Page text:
December 8, 2019

Second Sunday of Advent

Contemporary Service:

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Traditional Service:

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Jazz Service:

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Scripture Reading: Isaiah 11:1-10

The Peaceful Kingdom

11 A shoot shall come out from the stump of Jesse,
    and a branch shall grow out of his roots.
The spirit of the Lord shall rest on him,
    the spirit of wisdom and understanding,
    the spirit of counsel and might,
    the spirit of knowledge and the fear of the Lord.
His delight shall be in the fear of the Lord.

He shall not judge by what his eyes see,
    or decide by what his ears hear;
but with righteousness he shall judge the poor,
    and decide with equity for the meek of the earth;
he shall strike the earth with the rod of his mouth,
    and with the breath of his lips he shall kill the wicked.
Righteousness shall be the belt around his waist,
    and faithfulness the belt around his loins.

The wolf shall live with the lamb,
    the leopard shall lie down with the kid,
the calf and the lion and the fatling together,
    and a little child shall lead them.
The cow and the bear shall graze,
    their young shall lie down together;
    and the lion shall eat straw like the ox.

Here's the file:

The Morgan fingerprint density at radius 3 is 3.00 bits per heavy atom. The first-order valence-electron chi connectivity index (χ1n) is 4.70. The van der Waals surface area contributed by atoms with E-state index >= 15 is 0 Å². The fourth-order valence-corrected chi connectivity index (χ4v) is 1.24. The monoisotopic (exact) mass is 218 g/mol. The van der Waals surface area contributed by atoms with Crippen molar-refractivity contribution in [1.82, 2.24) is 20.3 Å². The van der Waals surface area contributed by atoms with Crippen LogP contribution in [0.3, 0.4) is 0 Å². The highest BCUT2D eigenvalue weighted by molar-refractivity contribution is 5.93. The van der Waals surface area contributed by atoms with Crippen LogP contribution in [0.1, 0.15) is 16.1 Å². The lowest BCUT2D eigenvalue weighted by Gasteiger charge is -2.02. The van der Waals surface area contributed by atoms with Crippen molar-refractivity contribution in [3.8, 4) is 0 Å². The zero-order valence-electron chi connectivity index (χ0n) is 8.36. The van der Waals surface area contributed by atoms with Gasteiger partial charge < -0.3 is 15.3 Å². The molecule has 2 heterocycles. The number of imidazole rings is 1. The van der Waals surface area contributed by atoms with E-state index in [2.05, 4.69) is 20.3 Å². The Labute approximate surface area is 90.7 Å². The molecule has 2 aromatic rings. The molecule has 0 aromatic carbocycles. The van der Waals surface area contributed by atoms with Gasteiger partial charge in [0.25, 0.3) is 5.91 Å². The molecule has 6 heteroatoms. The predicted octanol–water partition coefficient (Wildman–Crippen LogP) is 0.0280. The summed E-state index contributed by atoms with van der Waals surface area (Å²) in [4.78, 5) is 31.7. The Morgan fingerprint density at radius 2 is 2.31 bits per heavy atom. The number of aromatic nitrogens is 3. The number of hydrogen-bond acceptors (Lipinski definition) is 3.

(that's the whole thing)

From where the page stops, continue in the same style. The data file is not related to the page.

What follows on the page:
The nursing child shall play over the hole of the asp,
    and the weaned child shall put its hand on the adder’s den.
They will not hurt or destroy
    on all my holy mountain;
for the earth will be full of the knowledge of the Lord
    as the waters cover the sea.

Return of the Remnant of Israel and Judah

10 On that day the root of Jesse shall stand as a signal to the peoples; the nations shall inquire of him, and his dwelling shall be glorious.

Sermon: “My Grown-up Christmas List

Happy Advent, beloved church!  Today we have lit the Candle of Peace as we move ever closer with expectation and excitement to the birth of Jesus.  Sixteen days until Christmas!  Sixteen days until Christmas!  Just a little more than two weeks and it will be here.  Does what I just said fill you with anxiety?  Or does it bring a feeling of peace?  If being just sixteen days away from Christmas fills you with anxiety, will you share why?  If it brings a feeling of peace, will you share how?